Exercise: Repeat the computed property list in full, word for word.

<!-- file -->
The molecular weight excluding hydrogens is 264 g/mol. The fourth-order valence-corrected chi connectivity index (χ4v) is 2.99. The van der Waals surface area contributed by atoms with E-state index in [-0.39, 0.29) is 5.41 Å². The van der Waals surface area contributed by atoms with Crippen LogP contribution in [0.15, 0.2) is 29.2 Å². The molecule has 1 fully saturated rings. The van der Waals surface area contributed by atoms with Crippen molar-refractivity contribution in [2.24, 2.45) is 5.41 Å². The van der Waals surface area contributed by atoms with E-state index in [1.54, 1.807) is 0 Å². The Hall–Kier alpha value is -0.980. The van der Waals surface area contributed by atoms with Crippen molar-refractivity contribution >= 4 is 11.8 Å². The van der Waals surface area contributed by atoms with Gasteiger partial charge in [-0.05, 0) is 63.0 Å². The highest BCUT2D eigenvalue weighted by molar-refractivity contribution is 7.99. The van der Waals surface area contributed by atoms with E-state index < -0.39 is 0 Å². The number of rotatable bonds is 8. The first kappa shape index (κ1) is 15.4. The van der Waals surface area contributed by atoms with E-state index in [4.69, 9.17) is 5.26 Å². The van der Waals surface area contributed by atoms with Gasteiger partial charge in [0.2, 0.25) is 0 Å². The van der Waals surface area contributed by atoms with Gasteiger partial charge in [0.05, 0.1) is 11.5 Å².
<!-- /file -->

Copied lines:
The molecular weight excluding hydrogens is 264 g/mol. The fourth-order valence-corrected chi connectivity index (χ4v) is 2.99. The van der Waals surface area contributed by atoms with E-state index in [-0.39, 0.29) is 5.41 Å². The van der Waals surface area contributed by atoms with Crippen LogP contribution in [0.15, 0.2) is 29.2 Å². The molecule has 1 fully saturated rings. The van der Waals surface area contributed by atoms with Crippen molar-refractivity contribution in [2.24, 2.45) is 5.41 Å². The van der Waals surface area contributed by atoms with E-state index in [1.54, 1.807) is 0 Å². The Hall–Kier alpha value is -0.980. The van der Waals surface area contributed by atoms with Crippen molar-refractivity contribution >= 4 is 11.8 Å². The van der Waals surface area contributed by atoms with Gasteiger partial charge in [-0.05, 0) is 63.0 Å². The highest BCUT2D eigenvalue weighted by molar-refractivity contribution is 7.99. The van der Waals surface area contributed by atoms with E-state index < -0.39 is 0 Å². The number of rotatable bonds is 8. The first kappa shape index (κ1) is 15.4. The van der Waals surface area contributed by atoms with E-state index in [4.69, 9.17) is 5.26 Å². The van der Waals surface area contributed by atoms with Gasteiger partial charge in [0.2, 0.25) is 0 Å². The van der Waals surface area contributed by atoms with Gasteiger partial charge in [0.05, 0.1) is 11.5 Å².